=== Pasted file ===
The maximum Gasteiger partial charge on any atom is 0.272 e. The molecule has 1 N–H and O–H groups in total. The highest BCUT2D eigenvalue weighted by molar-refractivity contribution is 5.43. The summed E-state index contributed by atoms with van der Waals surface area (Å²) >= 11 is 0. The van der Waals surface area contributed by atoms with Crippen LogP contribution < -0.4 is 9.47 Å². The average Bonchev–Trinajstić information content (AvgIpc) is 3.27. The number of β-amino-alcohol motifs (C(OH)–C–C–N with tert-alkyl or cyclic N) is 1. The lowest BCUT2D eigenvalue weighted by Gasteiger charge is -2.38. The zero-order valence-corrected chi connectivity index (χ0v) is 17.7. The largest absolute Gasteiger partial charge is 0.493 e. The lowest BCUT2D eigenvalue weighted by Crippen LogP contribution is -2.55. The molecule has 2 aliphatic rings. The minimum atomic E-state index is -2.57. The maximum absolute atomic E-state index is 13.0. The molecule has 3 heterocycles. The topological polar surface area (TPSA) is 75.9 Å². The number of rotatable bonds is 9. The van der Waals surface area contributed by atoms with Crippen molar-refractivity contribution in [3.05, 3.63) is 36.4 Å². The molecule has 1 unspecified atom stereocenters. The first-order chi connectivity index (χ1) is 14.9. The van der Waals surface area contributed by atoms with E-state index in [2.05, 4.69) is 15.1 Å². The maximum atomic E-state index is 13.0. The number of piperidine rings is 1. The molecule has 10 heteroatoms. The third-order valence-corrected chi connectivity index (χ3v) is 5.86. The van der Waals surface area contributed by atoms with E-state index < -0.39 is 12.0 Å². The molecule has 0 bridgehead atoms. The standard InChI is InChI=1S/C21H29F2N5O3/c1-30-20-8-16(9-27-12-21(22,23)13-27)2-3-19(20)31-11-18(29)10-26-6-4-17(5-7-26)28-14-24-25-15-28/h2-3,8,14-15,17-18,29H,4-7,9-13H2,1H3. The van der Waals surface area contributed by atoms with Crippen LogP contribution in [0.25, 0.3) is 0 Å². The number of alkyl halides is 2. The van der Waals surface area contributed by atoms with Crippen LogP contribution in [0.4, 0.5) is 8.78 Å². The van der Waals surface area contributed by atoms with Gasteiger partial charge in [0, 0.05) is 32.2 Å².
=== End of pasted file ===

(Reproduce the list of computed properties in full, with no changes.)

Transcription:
The maximum Gasteiger partial charge on any atom is 0.272 e. The molecule has 1 N–H and O–H groups in total. The highest BCUT2D eigenvalue weighted by molar-refractivity contribution is 5.43. The summed E-state index contributed by atoms with van der Waals surface area (Å²) >= 11 is 0. The van der Waals surface area contributed by atoms with Crippen LogP contribution < -0.4 is 9.47 Å². The average Bonchev–Trinajstić information content (AvgIpc) is 3.27. The number of β-amino-alcohol motifs (C(OH)–C–C–N with tert-alkyl or cyclic N) is 1. The lowest BCUT2D eigenvalue weighted by Gasteiger charge is -2.38. The zero-order valence-corrected chi connectivity index (χ0v) is 17.7. The largest absolute Gasteiger partial charge is 0.493 e. The lowest BCUT2D eigenvalue weighted by Crippen LogP contribution is -2.55. The molecule has 2 aliphatic rings. The minimum atomic E-state index is -2.57. The maximum absolute atomic E-state index is 13.0. The molecule has 3 heterocycles. The topological polar surface area (TPSA) is 75.9 Å². The number of rotatable bonds is 9. The van der Waals surface area contributed by atoms with Crippen molar-refractivity contribution in [3.05, 3.63) is 36.4 Å². The molecule has 1 unspecified atom stereocenters. The first-order chi connectivity index (χ1) is 14.9. The van der Waals surface area contributed by atoms with E-state index in [2.05, 4.69) is 15.1 Å². The maximum atomic E-state index is 13.0. The number of piperidine rings is 1. The molecule has 10 heteroatoms. The third-order valence-corrected chi connectivity index (χ3v) is 5.86. The van der Waals surface area contributed by atoms with E-state index < -0.39 is 12.0 Å². The molecule has 0 bridgehead atoms. The standard InChI is InChI=1S/C21H29F2N5O3/c1-30-20-8-16(9-27-12-21(22,23)13-27)2-3-19(20)31-11-18(29)10-26-6-4-17(5-7-26)28-14-24-25-15-28/h2-3,8,14-15,17-18,29H,4-7,9-13H2,1H3. The van der Waals surface area contributed by atoms with Crippen LogP contribution in [0.25, 0.3) is 0 Å². The number of alkyl halides is 2. The van der Waals surface area contributed by atoms with Crippen LogP contribution in [0.4, 0.5) is 8.78 Å². The van der Waals surface area contributed by atoms with Gasteiger partial charge in [0, 0.05) is 32.2 Å².